Lessons learned over a decade of grant-making
Philanthropy is all about collective action towards shared goals. This is why we want to share what we have learned during the last ten years, successes and bumps included.
From promise to progress, Cartier Philanthropy is celebrating a decade of effective philanthropy focused on empowering communities through collective impact. This milestone encourages us to look back on the lessons we’ve learned along the way.
Philanthropy is all about collective action towards shared goals. We hope these insights help our fellow funders to learn from our journey, successes and bumps included.
Here are our top five lessons.
1. FUND IMPACT.
As funders, we must be accountable to the people we are trying to serve. There’s too much to do in the world today – and too much urgency to support people living in poverty – for us to waste any money, time or energy on development programmes that don’t work.
Our number one responsibility is to make sure that every dollar we spend helps to bring positive change in the lives of the people Cartier Philanthropy was founded to serve. So, if you’re serious about solving a problem, you need to build evidence that your solution works and that it can really lead to the results you expect to see.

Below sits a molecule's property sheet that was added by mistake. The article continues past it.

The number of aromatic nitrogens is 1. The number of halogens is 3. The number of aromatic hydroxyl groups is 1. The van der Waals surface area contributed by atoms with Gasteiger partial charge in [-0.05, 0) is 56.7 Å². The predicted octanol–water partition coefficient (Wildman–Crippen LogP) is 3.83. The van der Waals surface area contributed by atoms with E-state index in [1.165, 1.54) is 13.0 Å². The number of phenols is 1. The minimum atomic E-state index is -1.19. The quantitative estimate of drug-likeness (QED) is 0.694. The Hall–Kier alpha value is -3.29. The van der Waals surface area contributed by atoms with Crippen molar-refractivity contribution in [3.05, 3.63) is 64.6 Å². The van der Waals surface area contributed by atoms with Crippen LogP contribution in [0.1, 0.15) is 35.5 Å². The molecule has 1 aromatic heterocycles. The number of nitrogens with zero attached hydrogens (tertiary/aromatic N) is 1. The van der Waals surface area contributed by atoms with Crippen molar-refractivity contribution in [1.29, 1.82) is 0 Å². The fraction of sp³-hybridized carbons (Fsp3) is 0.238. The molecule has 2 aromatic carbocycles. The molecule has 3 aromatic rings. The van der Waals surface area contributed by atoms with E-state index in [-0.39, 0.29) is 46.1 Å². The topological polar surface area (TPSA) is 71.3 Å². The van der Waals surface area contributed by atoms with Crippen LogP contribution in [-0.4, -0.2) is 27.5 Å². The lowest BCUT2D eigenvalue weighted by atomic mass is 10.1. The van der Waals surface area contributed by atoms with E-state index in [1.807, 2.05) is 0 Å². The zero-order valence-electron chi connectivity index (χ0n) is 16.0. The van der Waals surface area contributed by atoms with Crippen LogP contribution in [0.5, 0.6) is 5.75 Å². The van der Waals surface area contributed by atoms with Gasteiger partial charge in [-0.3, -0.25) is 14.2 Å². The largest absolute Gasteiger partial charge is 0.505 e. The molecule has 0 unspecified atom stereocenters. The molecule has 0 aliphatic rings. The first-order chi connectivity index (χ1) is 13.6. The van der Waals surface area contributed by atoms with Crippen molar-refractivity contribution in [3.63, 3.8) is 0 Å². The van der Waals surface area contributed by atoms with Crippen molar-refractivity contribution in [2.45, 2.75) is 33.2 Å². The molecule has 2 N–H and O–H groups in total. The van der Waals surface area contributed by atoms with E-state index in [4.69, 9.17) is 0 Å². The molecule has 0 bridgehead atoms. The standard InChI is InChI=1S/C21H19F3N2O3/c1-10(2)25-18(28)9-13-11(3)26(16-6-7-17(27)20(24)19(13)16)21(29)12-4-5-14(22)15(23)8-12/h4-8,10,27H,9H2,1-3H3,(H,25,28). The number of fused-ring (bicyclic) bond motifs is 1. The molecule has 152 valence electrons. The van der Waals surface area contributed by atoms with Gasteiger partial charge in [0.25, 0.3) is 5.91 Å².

When we explain how we view impact, we often refer to our partner mothers2mothers and how they reduced the transmission of HIV-AIDS from a pregnant woman to her baby from 40% without their intervention to less than 1%.
When we decided to support this incredible organisation, we weren’t convinced by the number of workshops they’d held, or the number of women trained, or the people reached, or any other activities planned to eventually achieve their goal. We were hooked by that 1%. We were captured by the data, both quantitative and qualitative, that clearly showed the concrete impact their interventions were having on HIV-positive women’s lives: how these women were leading healthy lives once on treatment, how their HIV-negative babies could grow healthy and strong, and how the transmission of the virus could be virtually eliminated
2. THINK LONG-TERM AND UNRESTRICTED FUNDING.
We work on complex, multi-faceted issues and as such, we don’t expect to solve them overnight. We’re in it for the long term.
We understand the temptation to fund a two- or three-year project, complete all the planned activities, feel a glow of satisfaction, and then go find another project to fund. However, we learned the hard way that this isn’t where truly tangible progress on vulnerable communities can be made. In our early years, for instance, we funded a project in South America that was designed to improve the livelihoods of vulnerable women. At the end of the funding period, our partner shared a report explaining they had successfully completed all the planned activities and the project was now over. The project was, indeed, technically a ‘success’ and the team that had been responsible for it was ready to move to something else. However, the women that the project has been serving for three years weren’t measurably better off. The overall impact was minimal, if there was impact at all.